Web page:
Patron of the Arts
- It is accepted almost as an axiom that slaves in modern Europe were all non-European. But in the early modern era there were just as many European slaves - victims of Mediterranean pirates - in the hands of Muslims as there were blacks, if not more.
In fact, there were several million European slaves. It is not surprising then that the image of European slaves was firmly imbedded in the European image of the Muslim Orient. It became a popular subject of artwork. One such piece, presented in this book, represents the Ottoman Turks on horseback and a European couple, a man and woman, being dragged by a rope as powerless slaves.
Saturday, November 21, 2009
Hanwoori Choir Perform Gounod's Messe Solennelle de Santa Cecilia
False Hope at the Large Hadron Collider
Earlier posts explain why the project is doomed to fail— God vs. God Particle, Nature Abhors a Higgs Boson Particle, Time on that Time-Traveling Bird.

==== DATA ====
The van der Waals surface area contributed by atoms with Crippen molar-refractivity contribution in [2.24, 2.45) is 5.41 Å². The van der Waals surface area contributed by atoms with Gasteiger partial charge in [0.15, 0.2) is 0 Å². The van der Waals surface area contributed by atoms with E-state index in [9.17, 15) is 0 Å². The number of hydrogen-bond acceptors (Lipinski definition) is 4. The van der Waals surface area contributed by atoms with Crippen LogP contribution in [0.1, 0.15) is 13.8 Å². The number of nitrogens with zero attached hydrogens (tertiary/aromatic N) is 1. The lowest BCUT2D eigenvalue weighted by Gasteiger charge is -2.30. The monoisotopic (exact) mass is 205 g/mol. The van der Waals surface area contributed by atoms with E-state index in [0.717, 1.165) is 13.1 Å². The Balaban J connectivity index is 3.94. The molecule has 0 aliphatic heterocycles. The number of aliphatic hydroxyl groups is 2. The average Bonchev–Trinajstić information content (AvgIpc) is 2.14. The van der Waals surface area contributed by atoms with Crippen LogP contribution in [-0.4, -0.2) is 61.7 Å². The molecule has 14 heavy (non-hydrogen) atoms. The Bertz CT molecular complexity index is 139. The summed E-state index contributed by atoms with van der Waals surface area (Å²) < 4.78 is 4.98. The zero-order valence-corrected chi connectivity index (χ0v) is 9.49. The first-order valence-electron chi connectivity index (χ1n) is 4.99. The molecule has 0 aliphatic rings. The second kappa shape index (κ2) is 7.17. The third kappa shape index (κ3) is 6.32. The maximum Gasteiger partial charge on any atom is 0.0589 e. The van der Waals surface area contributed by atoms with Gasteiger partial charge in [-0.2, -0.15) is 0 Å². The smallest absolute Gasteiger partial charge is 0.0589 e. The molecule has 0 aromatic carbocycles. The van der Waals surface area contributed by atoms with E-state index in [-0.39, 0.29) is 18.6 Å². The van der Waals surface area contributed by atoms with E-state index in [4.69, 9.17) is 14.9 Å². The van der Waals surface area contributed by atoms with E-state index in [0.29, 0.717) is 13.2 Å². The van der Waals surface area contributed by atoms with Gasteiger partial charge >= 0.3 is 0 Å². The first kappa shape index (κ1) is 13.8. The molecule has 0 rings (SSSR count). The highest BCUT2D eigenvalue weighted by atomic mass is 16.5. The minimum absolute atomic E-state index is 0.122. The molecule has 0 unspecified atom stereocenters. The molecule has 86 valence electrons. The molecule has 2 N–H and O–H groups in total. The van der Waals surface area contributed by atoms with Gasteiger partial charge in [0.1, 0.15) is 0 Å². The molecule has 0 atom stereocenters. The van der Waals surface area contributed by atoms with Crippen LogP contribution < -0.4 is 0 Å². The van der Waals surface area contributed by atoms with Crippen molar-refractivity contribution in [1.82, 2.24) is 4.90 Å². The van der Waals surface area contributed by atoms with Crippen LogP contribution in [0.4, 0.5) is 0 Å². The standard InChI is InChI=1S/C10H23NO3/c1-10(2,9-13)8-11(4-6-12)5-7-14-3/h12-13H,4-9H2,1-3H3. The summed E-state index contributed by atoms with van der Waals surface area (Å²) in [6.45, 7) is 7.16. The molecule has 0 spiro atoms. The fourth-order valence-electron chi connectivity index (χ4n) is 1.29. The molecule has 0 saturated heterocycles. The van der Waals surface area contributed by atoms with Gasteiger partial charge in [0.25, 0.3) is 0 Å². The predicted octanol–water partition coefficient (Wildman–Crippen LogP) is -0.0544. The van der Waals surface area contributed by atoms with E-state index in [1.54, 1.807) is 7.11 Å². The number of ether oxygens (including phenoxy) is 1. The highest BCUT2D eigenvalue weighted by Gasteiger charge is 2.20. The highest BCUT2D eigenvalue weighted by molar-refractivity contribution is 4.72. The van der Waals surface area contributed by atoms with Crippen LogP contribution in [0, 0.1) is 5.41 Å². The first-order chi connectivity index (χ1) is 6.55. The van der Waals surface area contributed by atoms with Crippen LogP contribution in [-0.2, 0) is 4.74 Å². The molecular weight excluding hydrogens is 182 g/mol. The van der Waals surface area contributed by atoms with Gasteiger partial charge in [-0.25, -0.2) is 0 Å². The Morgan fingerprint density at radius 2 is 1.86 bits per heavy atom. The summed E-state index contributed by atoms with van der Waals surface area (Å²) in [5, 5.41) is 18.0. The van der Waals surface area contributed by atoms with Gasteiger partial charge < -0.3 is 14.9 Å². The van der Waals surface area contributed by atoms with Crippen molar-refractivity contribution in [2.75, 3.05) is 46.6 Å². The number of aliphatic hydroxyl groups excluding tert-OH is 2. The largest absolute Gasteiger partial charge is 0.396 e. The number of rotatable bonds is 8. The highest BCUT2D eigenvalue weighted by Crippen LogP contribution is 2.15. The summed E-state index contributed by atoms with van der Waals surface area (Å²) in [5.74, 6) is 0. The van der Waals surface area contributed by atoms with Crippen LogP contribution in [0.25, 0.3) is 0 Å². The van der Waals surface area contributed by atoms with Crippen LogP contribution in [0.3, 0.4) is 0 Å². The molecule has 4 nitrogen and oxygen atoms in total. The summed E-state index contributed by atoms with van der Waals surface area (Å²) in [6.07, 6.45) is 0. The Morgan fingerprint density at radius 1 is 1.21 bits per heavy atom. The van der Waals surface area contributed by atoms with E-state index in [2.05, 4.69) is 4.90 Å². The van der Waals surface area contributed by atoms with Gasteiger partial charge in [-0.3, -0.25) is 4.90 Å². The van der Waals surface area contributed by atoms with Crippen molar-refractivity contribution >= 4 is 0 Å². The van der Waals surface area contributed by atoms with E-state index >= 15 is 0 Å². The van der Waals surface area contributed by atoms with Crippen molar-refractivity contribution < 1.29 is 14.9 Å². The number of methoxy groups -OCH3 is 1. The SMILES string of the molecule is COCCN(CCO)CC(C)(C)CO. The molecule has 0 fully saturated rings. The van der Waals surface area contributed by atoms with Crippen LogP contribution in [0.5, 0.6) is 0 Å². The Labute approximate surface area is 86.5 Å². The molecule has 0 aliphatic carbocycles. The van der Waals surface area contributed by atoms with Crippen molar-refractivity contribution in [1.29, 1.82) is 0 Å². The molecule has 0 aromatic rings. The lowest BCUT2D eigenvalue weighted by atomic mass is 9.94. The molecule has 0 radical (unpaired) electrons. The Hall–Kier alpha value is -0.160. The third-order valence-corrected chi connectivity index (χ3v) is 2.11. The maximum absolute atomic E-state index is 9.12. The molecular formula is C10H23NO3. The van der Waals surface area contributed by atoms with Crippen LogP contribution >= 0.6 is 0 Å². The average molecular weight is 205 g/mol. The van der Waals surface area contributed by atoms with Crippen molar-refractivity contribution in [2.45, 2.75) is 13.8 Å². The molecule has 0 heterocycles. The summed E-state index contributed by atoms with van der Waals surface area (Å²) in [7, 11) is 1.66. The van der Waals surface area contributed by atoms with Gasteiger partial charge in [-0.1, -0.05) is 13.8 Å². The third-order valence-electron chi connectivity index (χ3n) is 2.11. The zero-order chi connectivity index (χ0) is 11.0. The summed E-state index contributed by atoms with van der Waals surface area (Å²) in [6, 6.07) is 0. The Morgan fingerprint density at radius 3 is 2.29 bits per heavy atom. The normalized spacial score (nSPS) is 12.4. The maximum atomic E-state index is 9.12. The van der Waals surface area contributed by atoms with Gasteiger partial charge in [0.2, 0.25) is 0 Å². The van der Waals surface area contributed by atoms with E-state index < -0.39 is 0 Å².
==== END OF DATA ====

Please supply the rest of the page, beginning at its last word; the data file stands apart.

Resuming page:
The report informs us that "the words include the name '(J)esu(s) Nazarene' — or Jesus of Nazareth — in Greek" which "proves the text could not be of medieval origin because no Christian at the time, even a forger, would have mentioned Jesus without referring to his divinity," as "[f]ailing to do so would risk being branded a heretic."
Ron Paul's Victory
- Our leading media outlets are capable of understanding political debates only by stuffing them into melodramatic, trite and often distracting "right v. left" storylines. While some debates fit comfortably into that framework, many do not. Anger over the Wall Street bailouts, the control by the banking industry of Congress, and the impenetrable secrecy with which the Fed conducts itself resonates across the political spectrum, as the truly bipartisan and trans-ideological vote yesterday reflects. Populist anger over elite-favoring economic policies has long been brewing on both the Right and Left (and in between), but neither political party can capitalize on it because they're both dependent upon and subservient to the same elite interests which benefit from those policies.